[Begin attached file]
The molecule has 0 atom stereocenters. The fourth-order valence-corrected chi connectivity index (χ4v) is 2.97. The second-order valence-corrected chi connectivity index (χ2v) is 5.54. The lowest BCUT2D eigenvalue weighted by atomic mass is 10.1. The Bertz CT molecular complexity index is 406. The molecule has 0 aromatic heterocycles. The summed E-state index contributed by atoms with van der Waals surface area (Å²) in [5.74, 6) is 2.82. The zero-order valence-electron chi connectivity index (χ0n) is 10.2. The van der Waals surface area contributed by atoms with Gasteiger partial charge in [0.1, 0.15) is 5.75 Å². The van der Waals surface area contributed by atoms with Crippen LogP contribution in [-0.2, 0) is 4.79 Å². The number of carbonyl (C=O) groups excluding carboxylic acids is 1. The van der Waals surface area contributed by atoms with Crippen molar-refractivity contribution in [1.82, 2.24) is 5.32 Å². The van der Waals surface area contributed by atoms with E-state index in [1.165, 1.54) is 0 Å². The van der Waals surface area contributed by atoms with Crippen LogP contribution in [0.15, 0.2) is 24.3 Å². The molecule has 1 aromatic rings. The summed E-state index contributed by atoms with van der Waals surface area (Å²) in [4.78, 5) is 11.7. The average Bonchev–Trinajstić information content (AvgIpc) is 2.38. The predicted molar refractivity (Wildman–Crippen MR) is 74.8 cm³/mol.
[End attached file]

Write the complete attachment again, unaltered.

The molecule has 0 atom stereocenters. The fourth-order valence-corrected chi connectivity index (χ4v) is 2.97. The second-order valence-corrected chi connectivity index (χ2v) is 5.54. The lowest BCUT2D eigenvalue weighted by atomic mass is 10.1. The Bertz CT molecular complexity index is 406. The molecule has 0 aromatic heterocycles. The summed E-state index contributed by atoms with van der Waals surface area (Å²) in [5.74, 6) is 2.82. The zero-order valence-electron chi connectivity index (χ0n) is 10.2. The van der Waals surface area contributed by atoms with Gasteiger partial charge in [0.1, 0.15) is 5.75 Å². The van der Waals surface area contributed by atoms with Crippen LogP contribution in [-0.2, 0) is 4.79 Å². The number of carbonyl (C=O) groups excluding carboxylic acids is 1. The van der Waals surface area contributed by atoms with Crippen molar-refractivity contribution in [1.82, 2.24) is 5.32 Å². The van der Waals surface area contributed by atoms with E-state index in [1.165, 1.54) is 0 Å². The van der Waals surface area contributed by atoms with Crippen LogP contribution in [0.15, 0.2) is 24.3 Å². The molecule has 1 aromatic rings. The summed E-state index contributed by atoms with van der Waals surface area (Å²) in [4.78, 5) is 11.7. The average Bonchev–Trinajstić information content (AvgIpc) is 2.38. The predicted molar refractivity (Wildman–Crippen MR) is 74.8 cm³/mol.